At a recent Chiefs’ meeting in Montreal on September 7, the first topic of interest was the question of sovereignty. A report was submitted by the Eeyou Astchee Commission on its findings to date.

Philip Awashish said people are concerned about sovereignty in the Cree Territory. They feel things are getting worse and are worried about their children and future generations.

Chief Abel Bosum agreed saying, “What are we doing about youth development? There are youth centers but no development programs. I see a need for cultural development.”

Chief Bosum also shared Chief Diamond’s views about the sovereignty issue and PQ government saying, “I’m very skeptical about what the government will do. We need to expand and go on. What are the Cree rights?”

Grand Chief Matthew Coon Come talked about tourism and small businesses before going into social issues. He discussed the wellness programs in several communities, extinguishment, self-government and other issues dealing with the social wellbeing of the people. He said Cree self-government plans are meeting with a testy response from the government.

An interesting part came when the Cree School Board was discussed. The Chiefs’ point of view was that the Quebec government controls and rules the education system through funding policies.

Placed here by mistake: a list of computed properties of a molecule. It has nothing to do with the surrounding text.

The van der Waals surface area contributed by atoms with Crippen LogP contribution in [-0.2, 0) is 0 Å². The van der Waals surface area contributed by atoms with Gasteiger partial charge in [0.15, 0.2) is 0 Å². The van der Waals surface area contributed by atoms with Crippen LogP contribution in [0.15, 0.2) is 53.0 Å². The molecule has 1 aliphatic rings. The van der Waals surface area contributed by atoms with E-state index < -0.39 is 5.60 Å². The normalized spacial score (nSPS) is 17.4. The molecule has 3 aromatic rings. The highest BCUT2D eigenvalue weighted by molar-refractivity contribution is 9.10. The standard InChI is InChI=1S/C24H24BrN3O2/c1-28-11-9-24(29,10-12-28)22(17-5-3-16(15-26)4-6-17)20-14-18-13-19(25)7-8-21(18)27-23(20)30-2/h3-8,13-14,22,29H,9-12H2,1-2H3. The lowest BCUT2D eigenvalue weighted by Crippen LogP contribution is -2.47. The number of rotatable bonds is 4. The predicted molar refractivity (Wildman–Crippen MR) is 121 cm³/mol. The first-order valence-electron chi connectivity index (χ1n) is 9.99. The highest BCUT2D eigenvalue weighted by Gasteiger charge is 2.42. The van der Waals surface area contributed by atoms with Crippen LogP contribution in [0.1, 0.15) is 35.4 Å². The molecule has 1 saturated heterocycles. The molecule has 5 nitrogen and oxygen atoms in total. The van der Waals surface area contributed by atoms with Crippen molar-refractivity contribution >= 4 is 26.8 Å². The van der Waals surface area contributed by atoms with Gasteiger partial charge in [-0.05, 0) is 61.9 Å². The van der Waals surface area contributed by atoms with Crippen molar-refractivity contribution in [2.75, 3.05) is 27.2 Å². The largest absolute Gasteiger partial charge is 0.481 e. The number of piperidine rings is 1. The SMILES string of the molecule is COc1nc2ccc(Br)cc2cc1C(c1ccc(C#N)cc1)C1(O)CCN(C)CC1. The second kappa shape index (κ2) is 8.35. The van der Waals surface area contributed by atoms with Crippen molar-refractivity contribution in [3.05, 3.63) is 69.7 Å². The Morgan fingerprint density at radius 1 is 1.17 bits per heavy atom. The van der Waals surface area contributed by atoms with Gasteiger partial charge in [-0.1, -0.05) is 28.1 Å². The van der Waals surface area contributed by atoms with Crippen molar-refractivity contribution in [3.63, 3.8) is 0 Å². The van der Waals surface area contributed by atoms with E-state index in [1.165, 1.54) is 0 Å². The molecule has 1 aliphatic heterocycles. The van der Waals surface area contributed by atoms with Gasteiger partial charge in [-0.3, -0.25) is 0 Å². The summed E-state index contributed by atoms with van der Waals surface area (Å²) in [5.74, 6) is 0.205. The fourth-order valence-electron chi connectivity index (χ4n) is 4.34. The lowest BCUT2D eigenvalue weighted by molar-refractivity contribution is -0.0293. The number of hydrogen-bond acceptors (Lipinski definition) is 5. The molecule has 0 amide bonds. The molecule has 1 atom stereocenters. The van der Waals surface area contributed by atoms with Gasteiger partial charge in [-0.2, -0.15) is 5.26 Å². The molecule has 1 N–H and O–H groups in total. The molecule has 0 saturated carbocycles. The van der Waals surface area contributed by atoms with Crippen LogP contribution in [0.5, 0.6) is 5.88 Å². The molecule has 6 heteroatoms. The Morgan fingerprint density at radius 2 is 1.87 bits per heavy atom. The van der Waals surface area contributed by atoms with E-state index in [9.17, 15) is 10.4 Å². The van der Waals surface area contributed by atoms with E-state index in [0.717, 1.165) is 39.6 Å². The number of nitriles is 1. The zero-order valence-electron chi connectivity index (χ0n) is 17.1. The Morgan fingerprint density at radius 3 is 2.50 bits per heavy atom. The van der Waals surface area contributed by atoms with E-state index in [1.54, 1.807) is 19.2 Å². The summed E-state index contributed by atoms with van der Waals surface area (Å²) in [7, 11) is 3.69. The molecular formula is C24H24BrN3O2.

A discussion on housing saw a request from Philip Awashish to revisit O.J. and check out the centralized heating system. The idea was that innovative approaches to community planning might Various people attending the meeting expressed concern about the recognition of Cree traplines north of the 55th parallel. The Inuit are claiming this area which has always been traditional Cree Territory. There was concern that Crees do not know what the negotiations between Inuit and Quebec are regarding this disputed territory.

There was worry about compensation packages that encourage dependency. “I’m not happy with the present status quo,” said the Grand Chief. “We need a new source of revenue and we shouldn’t depend on compensation for revenue. Why shouldn’t we benefit from resources taken from Cree lands? We are in a better position to negotiate this and become masters of our own destiny.”

Chief Diamond stated that the JBNQA was supposed to be an evolving agreement, and that in his opinion it has been misused by the governments without regard to the intent and spirit of the Agreement Radisson was another point the Chiefs talked about They were concerned that this temporary community is being considered by Quebec as a permanent town for political purposes now that the referendum is coming up. A sign of this is that Quebec is considering giving Radisson the power to issue license plates. The only permanent communities were supposed to be places like Chibougamau and Matagami.

It was also felt that many government programs aren’t flexible enough to meet the needs of the Crees.

Chiefs talked about Crees doing a self-assessment of their needs and beginning the process of a Cree-language declaration and Cree constitution. It was recommended that this be done totally in the Cree language.